During all the Covid lockdowns, the art sector was hit really hard, something that I feel strange complaining about, knowing others had it so much worse than me – I have not wanted to whinge and whine, but just tried to make the best of it. I have never been happier to live in rural NSW Australia!
In reality though it did affect me quite considerably, mentally and physically, as well as financially – especially my art practice. Suddenly hosting creative workshops was just not possible. There goes one of my income streams!
Exhibitions that were lined up were cancelled or delayed and applications or submissions for other opportunities evaporated. Exhibitions that I had were so affected by lack of tourists and visitors, that it was barely worth the effort. Sayonara another income stream, as well as momentum with various artworks.
I tried to make the best of it by reading, listening to podcasts, music and Audible, researching ideas… and MAKING and creating. I am really quite a hermit, and happy to be at home pottering – using some of this time to work on new ideas was a no-brainer. I experimented with my breadtags by clipping, stringing, melting, tracing, cottage, printing, taking photos. I did collage, drawing, painting and mixed media. I sorted tags night after night, finding a kind of meditation in the ritual of classifying and sorting them by colour, size, type.
Then my regional arts organisation @ArtsOutWest, put out a call. They had used funding for the arts to create a CD by our regional musicians, called While The Word Waits. ArtsOut West then put out an EOI asked for artists to create a visual response to the music and experience of covid. Brilliant. I wanted do this. And so…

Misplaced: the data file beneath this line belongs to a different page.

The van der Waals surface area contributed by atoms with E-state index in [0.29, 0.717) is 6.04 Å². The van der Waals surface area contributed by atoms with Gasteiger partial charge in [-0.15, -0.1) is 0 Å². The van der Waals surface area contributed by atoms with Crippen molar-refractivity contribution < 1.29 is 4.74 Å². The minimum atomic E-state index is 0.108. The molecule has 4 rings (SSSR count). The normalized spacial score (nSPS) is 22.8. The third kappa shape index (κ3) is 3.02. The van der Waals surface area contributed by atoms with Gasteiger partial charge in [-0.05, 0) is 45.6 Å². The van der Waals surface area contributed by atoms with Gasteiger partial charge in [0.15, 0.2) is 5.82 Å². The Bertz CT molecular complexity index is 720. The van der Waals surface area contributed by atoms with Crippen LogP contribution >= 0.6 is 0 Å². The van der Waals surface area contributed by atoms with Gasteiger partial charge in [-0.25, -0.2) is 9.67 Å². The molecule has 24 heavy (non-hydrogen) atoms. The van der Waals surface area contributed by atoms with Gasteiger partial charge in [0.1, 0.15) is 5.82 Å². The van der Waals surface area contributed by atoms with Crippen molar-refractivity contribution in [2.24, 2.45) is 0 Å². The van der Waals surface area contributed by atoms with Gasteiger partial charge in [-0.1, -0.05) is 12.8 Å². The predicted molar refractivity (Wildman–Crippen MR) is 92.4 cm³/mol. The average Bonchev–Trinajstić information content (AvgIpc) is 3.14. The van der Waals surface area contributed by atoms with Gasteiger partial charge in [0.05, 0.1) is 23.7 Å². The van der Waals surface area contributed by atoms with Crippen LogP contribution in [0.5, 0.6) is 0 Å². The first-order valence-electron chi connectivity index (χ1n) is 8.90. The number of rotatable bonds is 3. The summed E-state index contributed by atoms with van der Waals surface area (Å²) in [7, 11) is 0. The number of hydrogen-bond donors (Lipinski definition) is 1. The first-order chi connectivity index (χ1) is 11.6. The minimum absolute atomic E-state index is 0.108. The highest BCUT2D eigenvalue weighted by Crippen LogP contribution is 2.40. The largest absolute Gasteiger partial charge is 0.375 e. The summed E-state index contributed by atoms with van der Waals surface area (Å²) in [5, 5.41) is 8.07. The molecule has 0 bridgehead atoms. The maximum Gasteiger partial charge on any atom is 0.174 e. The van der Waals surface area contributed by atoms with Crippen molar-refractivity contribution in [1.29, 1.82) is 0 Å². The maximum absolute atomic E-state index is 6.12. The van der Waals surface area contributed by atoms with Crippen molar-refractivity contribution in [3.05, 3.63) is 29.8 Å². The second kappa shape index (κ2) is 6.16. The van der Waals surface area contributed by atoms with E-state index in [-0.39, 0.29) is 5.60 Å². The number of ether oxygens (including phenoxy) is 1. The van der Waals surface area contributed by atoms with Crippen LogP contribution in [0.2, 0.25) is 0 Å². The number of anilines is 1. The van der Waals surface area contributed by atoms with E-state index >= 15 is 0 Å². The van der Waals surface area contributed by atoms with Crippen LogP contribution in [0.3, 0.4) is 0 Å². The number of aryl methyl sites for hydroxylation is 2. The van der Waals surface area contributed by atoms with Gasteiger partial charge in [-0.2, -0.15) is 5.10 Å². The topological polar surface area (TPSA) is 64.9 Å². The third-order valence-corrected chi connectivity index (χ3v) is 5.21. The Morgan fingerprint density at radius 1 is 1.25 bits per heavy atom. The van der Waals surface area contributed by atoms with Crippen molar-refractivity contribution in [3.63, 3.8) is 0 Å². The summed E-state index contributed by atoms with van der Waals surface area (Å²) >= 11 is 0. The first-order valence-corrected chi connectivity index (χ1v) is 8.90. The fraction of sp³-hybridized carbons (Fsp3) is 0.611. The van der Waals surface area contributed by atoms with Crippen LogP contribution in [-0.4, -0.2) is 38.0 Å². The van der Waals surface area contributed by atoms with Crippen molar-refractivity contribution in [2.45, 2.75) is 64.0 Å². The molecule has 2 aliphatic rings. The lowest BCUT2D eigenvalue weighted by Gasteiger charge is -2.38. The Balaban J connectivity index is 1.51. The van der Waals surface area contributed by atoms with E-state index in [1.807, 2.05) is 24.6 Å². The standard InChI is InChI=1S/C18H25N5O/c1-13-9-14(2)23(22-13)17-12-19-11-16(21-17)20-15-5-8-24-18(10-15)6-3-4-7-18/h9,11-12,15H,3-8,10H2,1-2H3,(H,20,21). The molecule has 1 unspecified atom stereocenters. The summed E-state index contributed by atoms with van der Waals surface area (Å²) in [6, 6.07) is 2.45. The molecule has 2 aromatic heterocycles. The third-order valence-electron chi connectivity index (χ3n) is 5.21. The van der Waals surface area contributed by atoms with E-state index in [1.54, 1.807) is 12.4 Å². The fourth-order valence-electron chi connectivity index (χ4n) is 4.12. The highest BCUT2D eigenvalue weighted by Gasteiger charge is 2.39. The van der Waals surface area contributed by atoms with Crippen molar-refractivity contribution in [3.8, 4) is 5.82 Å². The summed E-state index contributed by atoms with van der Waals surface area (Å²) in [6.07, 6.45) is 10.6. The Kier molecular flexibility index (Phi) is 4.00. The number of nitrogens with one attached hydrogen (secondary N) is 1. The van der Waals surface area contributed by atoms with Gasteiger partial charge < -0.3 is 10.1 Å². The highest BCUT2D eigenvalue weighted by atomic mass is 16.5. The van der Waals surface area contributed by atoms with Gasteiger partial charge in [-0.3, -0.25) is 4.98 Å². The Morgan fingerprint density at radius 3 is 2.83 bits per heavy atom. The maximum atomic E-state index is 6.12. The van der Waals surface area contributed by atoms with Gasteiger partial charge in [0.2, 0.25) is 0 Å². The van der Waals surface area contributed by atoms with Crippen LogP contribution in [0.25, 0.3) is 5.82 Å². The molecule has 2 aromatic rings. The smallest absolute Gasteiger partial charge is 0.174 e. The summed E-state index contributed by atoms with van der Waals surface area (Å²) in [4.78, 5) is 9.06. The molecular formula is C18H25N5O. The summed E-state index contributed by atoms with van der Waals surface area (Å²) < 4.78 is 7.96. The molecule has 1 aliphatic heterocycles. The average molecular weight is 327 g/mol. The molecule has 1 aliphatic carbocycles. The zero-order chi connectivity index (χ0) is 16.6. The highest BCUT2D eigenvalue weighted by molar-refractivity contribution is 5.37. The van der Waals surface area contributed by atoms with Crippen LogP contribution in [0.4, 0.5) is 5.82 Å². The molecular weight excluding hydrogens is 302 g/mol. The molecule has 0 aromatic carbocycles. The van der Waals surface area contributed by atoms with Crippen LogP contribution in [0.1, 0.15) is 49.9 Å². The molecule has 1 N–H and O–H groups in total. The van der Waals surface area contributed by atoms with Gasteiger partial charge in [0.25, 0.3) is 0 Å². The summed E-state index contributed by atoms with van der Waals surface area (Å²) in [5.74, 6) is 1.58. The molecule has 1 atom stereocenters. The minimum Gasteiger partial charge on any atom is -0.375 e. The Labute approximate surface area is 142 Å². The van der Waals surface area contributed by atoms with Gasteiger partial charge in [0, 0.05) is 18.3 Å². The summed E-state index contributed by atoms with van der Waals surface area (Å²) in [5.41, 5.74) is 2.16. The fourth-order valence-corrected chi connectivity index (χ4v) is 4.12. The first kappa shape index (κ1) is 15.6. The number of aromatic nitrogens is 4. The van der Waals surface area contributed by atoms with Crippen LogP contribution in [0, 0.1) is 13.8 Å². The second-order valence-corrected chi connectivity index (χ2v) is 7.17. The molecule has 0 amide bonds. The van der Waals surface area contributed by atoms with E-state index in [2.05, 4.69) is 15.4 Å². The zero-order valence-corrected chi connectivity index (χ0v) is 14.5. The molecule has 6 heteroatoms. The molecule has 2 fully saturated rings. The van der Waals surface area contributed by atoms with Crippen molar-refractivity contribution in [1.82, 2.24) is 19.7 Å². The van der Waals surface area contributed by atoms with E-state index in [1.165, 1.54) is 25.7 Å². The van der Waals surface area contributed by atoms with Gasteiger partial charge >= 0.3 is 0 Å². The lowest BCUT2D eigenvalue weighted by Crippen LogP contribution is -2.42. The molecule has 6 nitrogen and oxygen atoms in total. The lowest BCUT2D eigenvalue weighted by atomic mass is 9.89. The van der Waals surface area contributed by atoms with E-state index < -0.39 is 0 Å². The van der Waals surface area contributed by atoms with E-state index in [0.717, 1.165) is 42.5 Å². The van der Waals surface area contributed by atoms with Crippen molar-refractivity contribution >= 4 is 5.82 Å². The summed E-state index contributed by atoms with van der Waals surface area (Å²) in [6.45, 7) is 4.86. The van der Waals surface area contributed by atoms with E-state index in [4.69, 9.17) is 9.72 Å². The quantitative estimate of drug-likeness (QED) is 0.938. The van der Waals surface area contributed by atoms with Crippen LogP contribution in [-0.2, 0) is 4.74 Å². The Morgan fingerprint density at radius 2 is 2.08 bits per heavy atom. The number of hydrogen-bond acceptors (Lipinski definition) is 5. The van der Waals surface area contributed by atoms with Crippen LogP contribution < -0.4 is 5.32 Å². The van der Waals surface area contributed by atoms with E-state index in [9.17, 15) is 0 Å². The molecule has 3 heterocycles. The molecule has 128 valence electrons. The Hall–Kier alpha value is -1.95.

Nervously I edited and tweaked my Bio, created a slideshow of my work- a selected portfolio what I have been creating, and typed up the words to support my application. I knew getting a spot in this would be very competitive, because it was a tremendous opportunity. The exhibition would travel around regional NSW for 12 months, and be curated by the very talented , passionate, established esteemed artist Steven Cavanagh. I hit SEND and submitted .
And created a bit more. Waited some more.
The email came.
YAHOO!!!!! I was one of the successful artists! Happy dancing ensued. Then time to get serious.
After several visits to my studio by Steven ( which warrant blogposts all of their own, because typically in my life they were dramatic ) the work for the exhibition was selected, and included a work made of breadtags.
All that time, all that playing and experimenting, thinking, contemplating, reflecting actually came to be something materially obvious, called Colligō – A False Comfort.
You see, I grew up with a collection of blue and white plates, all styles, ages, patterns, lovingly and carefully displayed on our kitchen walls, looked at everyday as we prepared and ate food, ‘broke bread’ so to speak, and shared familial, comforting, domestic moments.
These vessels I made for the exhibition parody that blue and white, echoing the familiar and safety of these memories. But these vessels are made of mass produced single use plastics. Yep- breadtags.
These breadtags may seem like innocuous domestic mundane things, but they represent a waste of valuable natural resources, and a massively growing plastics pollution problem- and so are a palpable, obvious threat to the domestic harmony that most humans are actively seeking out. The practice of using single use plastics is unsustainable, and totally contrary to our long term comfort.
In this way I contribute a little bit to drawing attention to the mundane, and the problem that single use plastics have created for us.
The exhibition opened last week, in Bathurst, and after this begins its journey around regional NSW. I am so chuffed to be part of this, seen alongside other artists I so admire.
So while the world waited, what did I do? I created with breadtags. Of course!